Assisted Reproductive Technology (ART): What Is It and When Is It Used?
Assisted reproductive technology refers to all treatments for infertility during which both sperm and eggs are handled. This is the definition of ART used by the Centers for Disease Control (CDC). It usually refers to procedures in which a woman’s ovaries are stimulated to produce eggs. The eggs are then surgically removed and sperm are combined with the eggs in a laboratory. If an egg is fertilized, an embryo can be introduced into a woman’s uterus.
There has been 20 years worth of experience with ART in the United States. It is estimated that approximately one percent of babies born in the U.S. today were conceived via ART.
In vitro fertilization (IVF) is the best-known procedure. In 1978 the first successful pregnancy following IVF occurred. Children conceived in this way were called “test tube babies.”
IVF is commonly use for female infertility. It can also be used to treat male infertility if the quality of the sperm is adequate. The ovaries are stimulated with injections of a number of hormones during a menstrual cycle so that many are available to be removed (see TREATMENT OF INFERTILITY: OVARIAN STIMULATION). The eggs are then removed through the vagina.
Cells surrounding each egg are removed and are prepared for fertilization. Semen is collected and the sperm are washed and prepared. This makes them more likely to be able to fertilize an egg. Sperm and egg are put together, not in a test tube but in a culture dish. There are usually approximately 75,000 sperm for each egg. In less than a day, the egg will hopefully be fertilized, and the beginning of two cells will be seen. This egg will then be put into another special solution. After growing for about two days, there will now be a tiny, early embryo of 6 to 8 cells. In some places, this size embryo will be used. However, in the United States and Canada, the embryo may grow in the culture medium a little longer, around 5 days. This age and size of embryo, called a blastocyst, can be transferred with a possibly higher rate of successful pregnancy.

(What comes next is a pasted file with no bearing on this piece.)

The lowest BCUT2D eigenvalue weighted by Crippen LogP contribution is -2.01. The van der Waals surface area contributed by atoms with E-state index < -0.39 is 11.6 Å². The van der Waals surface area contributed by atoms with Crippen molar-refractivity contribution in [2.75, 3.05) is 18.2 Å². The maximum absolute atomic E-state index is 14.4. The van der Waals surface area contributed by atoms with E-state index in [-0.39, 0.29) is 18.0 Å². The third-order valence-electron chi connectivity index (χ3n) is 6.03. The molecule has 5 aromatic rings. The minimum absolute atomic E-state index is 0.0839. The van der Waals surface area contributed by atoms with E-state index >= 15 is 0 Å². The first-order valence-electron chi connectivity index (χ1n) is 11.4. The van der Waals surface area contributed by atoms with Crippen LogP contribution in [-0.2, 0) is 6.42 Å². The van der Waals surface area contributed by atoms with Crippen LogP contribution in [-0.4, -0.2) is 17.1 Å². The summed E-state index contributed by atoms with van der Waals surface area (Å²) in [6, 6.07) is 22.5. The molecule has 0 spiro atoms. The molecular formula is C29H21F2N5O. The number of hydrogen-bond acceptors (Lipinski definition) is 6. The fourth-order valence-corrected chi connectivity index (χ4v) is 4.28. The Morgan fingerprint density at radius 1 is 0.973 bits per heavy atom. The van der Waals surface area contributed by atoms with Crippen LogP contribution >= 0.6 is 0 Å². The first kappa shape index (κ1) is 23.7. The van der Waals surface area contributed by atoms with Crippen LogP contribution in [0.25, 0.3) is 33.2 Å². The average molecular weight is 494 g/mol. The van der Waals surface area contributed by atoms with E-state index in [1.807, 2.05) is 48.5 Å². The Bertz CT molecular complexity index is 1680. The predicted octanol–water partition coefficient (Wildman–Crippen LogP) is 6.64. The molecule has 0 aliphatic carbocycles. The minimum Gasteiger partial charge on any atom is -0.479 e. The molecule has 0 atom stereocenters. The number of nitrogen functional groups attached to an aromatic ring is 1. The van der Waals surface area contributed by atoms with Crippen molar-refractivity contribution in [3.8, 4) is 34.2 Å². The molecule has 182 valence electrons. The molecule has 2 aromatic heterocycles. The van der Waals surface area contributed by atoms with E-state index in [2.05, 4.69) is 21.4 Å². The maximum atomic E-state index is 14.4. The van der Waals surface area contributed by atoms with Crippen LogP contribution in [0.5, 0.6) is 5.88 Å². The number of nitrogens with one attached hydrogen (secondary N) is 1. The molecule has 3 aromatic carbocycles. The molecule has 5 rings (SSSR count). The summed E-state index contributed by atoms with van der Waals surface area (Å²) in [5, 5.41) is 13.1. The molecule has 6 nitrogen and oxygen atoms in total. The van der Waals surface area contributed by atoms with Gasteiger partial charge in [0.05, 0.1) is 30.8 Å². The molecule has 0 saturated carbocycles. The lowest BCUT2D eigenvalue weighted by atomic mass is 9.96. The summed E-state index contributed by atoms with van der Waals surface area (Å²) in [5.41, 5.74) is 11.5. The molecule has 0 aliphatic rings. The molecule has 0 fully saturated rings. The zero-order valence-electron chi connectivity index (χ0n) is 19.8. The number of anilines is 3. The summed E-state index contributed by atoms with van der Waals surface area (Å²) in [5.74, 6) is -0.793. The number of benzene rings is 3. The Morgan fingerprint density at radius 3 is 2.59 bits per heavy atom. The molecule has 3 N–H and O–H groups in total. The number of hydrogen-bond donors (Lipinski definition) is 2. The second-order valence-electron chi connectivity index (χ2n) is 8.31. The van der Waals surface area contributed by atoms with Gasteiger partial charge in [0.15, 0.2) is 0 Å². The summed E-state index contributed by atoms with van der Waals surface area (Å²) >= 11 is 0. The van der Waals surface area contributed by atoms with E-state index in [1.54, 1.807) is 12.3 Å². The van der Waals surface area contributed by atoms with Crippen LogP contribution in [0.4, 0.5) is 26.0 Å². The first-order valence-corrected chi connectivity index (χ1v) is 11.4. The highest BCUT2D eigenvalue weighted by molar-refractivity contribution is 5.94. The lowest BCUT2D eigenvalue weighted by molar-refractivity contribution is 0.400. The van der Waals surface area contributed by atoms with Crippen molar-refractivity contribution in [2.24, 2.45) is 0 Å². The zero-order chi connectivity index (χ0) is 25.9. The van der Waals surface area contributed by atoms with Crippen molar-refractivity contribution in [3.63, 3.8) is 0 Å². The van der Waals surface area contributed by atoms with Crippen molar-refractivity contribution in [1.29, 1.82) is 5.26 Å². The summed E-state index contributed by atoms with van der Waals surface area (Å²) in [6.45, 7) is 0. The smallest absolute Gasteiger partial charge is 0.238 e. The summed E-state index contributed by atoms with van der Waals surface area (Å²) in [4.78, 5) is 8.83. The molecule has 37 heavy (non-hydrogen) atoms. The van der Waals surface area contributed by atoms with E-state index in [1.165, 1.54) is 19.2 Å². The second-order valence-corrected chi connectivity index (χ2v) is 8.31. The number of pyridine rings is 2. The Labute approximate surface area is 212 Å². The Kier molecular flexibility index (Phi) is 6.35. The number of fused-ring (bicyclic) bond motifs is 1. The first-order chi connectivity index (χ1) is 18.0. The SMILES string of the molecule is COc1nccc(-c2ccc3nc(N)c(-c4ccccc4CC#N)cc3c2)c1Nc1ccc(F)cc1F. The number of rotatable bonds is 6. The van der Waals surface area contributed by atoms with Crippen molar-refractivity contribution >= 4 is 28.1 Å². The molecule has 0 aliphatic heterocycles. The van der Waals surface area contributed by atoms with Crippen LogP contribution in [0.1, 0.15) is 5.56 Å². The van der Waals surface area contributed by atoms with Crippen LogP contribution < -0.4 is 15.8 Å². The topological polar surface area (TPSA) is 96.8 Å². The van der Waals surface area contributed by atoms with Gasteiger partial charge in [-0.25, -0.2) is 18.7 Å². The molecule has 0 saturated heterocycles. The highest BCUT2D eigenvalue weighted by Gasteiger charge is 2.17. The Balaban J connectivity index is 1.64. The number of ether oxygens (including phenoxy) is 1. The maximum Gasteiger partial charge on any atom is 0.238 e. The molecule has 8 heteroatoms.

There may be a number of eggs and then embryos from one ovarian cycle. The best embryos will be chosen. This is an area where there is active research and room for improvement. There is some genetic screening that can be done, but there is not yet the knowledge necessary to ensure that the embryo will develop into a normal fetus and eventually an infant. There are many factors involved with embryo selection. It depends on the woman’s health, what the reproductive problem is, her age, the doctor’s experience, and other criteria. There are not supposed to be too many embryos used at one time, because of the risk of multiple fetuses. There are regulations in many countries. It is up to the doctor how many embryos to transfer.
If you have been following the case of the Octomom, you know that she had eight children. It has been said that 12 embryos were implanted. This is very clearly in violation of the best medical practices and put both the mother and all the infants, who were born extremely prematurely, at risk. The stated goal of most reproductive specialists is to achieve a single pregnancy with IVF. That is the safest for the mother and the baby. However, at least two to three embryos are usually transferred because there is no guarantee that one will take. The whole process is both difficult and expensive. Time is also passing, which decreases a woman’s fertility. So the risk of multiple pregnancies has to be balanced against the risk of no successful pregnancy.
Carrying multiple fetuses increases the risk of pregnancy for the mother. Multiple fetuses are usually born prematurely and have many medical and developmental complications because of prematurity. Higher multiple pregnancies increase the risk; the more fetuses, the greater the risk. This is clearly a risk of IVF. It is also a risk when ovarian stimulation is used with IUI.
The embryos are usually placed into the uterus through the cervix. To be successful, the embryo must implant into the uterus and begin to grow. The pregnancy rate, in some studies of IVF, has been about 35%. The live birth rate, a better way to judge actual success, is about 27%. However, there is a much higher success rate in certain groups of women. For example, the live birth rate for young women (under age 35) who are having IVF with their own eggs can be as high as 41% per cycle.
There is another ART used specifically for male infertility, when the sperm quality may not be as good. It is called intracytoplasmic sperm injection (ICSI). In this procedure, under a microscope, a single sperm is injected into a single egg. The egg is placed in cell culture material and observed to see if fertilization has taken place, which would then lead to the development of an embryo. After that, the procedure is similar to IVF.
There are an increased number of genetic disorders in infants conceived by both IVF and ICSI. It is not known at the current time if that is because of the procedures themselves, or because of defects in the eggs or sperm that are related to a couple’s infertility.